Maverick already knew how to Sit with a verbal cue, so we just added a hand signal to go with it. We then taught him how to Down. Now imagine a 13-week old Corgi and how low to the ground he is. His legs are literally 3 inches long. But we took our time and by the end of our session he was lying down on cue with no problems at all.
TIP #1: IT'S ALL IN YOUR DOGS EYES
Teaching our dogs to look at us is important for training; if we have their attention, we can get them to work with us. If we can keep their attention, we can keep them working with us even in the face of distractions. These things are big accomplishments, but the value of teaching eye contact is even bigger!
- Whole Dog Journal
TIP #2: THREE TIPS FOR SUCCESSFUL TRAINING AROUND DISTRACTIONS
When your dog is successful, reward your dog with the "two-treat method":
Don't worry if your dog fails. Failure is a natural part of learning. Remain calm and resist the urge to yell "no" or physically move your dog around. Instead, follow this procedure:
If your dog fails three times in a row, stop. The task is too hard for your dog. Go back to the previous step or find a way to make it easier for your dog. Ask yourself the following questions:
Each training session should be 5 minutes long OR LESS. Training should be fun, so don't keep going unless both you and your dog are enjoying it. You can repeat a lesson up to (but no more than) three times in a day. Ten minutes a day is an excellent target.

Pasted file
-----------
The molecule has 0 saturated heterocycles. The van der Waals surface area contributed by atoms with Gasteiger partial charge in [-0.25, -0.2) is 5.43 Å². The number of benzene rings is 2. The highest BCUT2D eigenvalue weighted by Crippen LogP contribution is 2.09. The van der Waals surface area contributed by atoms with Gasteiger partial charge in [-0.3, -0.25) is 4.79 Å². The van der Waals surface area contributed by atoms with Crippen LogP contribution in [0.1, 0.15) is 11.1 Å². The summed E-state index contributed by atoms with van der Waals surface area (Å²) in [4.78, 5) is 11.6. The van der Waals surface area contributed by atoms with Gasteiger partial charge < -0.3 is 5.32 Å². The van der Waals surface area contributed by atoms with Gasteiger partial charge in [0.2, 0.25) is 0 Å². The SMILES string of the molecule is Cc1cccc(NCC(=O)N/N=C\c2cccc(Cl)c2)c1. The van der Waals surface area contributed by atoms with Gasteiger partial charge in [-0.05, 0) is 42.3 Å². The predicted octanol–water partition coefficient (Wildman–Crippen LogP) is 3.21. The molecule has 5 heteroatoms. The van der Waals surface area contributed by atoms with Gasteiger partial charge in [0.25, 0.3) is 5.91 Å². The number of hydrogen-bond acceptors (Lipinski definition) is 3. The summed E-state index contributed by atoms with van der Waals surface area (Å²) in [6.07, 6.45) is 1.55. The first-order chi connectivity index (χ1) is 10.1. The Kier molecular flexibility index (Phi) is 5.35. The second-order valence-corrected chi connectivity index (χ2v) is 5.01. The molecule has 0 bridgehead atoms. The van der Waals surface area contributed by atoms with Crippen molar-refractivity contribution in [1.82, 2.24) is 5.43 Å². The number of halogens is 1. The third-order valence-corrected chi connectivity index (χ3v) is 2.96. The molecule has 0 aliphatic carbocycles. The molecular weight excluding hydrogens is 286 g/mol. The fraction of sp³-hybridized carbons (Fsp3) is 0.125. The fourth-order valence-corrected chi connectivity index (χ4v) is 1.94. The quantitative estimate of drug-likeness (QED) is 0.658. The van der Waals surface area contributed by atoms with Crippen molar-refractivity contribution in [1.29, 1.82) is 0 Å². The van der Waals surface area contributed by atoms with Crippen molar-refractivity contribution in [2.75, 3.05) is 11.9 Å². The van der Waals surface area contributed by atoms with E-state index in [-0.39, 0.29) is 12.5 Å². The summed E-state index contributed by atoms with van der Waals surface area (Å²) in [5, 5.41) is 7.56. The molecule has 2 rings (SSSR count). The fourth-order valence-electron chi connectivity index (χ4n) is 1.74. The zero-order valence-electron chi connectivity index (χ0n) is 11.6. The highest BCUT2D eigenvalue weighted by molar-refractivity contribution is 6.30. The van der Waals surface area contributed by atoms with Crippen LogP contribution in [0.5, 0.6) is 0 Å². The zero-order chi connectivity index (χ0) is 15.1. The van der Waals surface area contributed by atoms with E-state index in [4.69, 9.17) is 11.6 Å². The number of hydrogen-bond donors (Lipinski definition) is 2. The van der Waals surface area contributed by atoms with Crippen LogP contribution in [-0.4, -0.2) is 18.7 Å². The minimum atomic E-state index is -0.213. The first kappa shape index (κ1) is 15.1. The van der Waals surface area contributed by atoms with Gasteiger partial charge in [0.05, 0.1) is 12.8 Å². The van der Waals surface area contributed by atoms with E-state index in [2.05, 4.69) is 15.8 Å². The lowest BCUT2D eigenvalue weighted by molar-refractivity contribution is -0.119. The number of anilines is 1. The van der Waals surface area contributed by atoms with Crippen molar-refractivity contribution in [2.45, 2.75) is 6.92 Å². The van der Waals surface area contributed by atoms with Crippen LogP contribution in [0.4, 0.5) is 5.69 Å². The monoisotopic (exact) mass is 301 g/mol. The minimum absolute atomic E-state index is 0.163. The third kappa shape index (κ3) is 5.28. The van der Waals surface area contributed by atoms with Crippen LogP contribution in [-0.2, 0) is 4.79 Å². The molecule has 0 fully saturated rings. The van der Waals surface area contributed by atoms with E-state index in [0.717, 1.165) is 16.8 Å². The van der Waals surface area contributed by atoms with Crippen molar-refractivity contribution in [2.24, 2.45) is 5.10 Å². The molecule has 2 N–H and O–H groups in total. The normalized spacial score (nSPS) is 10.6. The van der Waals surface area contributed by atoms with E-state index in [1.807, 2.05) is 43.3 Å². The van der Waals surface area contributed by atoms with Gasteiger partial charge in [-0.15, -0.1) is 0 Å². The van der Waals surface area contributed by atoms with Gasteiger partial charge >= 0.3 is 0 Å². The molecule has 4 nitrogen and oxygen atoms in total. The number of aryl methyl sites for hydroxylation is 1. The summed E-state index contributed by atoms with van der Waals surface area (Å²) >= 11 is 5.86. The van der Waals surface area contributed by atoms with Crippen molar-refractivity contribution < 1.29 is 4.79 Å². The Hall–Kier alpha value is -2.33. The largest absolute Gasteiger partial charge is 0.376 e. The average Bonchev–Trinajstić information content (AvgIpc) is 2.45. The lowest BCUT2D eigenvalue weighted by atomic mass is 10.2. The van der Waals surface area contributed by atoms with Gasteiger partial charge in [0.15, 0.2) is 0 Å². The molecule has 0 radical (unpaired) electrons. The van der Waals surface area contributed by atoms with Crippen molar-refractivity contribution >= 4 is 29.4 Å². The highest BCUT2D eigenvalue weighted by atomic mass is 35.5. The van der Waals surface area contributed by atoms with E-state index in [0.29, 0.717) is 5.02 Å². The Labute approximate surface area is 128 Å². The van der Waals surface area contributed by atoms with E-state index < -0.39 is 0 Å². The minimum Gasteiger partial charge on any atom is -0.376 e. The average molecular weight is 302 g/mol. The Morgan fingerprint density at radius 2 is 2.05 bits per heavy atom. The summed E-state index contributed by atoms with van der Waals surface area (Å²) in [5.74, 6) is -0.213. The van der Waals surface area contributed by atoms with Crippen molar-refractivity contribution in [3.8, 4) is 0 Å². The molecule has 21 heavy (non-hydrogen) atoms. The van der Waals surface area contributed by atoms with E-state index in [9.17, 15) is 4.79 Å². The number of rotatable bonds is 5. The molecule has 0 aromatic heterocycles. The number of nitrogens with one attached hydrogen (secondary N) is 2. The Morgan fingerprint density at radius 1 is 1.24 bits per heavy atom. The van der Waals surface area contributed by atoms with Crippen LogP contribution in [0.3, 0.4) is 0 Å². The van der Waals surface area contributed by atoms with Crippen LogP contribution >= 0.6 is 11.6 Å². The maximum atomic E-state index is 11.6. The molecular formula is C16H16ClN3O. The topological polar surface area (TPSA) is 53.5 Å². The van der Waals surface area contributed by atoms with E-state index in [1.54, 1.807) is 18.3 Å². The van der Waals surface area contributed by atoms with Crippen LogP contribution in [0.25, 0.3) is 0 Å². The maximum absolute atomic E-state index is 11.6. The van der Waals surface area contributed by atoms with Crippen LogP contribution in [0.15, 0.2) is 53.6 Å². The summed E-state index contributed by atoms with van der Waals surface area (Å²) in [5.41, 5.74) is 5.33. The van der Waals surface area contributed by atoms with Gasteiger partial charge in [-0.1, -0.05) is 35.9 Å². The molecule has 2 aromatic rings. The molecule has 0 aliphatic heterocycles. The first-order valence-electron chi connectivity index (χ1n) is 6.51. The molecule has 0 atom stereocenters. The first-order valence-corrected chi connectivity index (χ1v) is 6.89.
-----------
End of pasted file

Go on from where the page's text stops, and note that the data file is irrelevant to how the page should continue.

Each training session should focus on one behavior only. If you'd like to work on another behavior, do so in separate training sessions. Each lesson should be repeated until your dog is successful at least 80% of the time. In addition, your dog should be bright and eager to train. If she's not having fun, that training session has not been successful, no matter how well she performed!
- excerpted from Beyond the Backyard
Teaching Leave It is a practical and possibly life saving cue that every dog should know. Mabel picked it up very quickly and was giving us solid eye contact with food on the floor just inches away. She also learned how to Drop It so she
will happily give us something when asked.
Maverick is a 12-week old Pembroke Welsh Corgi. We are going to have fun teaching this
little guy his manners as well as socializing him to the great big world.
Today we taught Sonny how to Drop It and Leave It. We taught drop it using his tug toy,
which he happily did so we could resume playing. We then used food and items like
paper towels to teach Sonny not to pick things up. Leave It comes in handy this time of year with all the decorations people have out.
TIP #1: WHAT'S THE DEAL WITH THE JUMPING?
A classic culture clash example is greeting rituals: in most human cultures, we shake hands or bow. In dog culture, they buzz around excitedly, lick and sniff each other. Greeting may become exaggerated when dogs live with humans because we're vertical: the dog wants to get at our face. We also tend to let tiny puppies get away with it and then change the rules when they grow larger.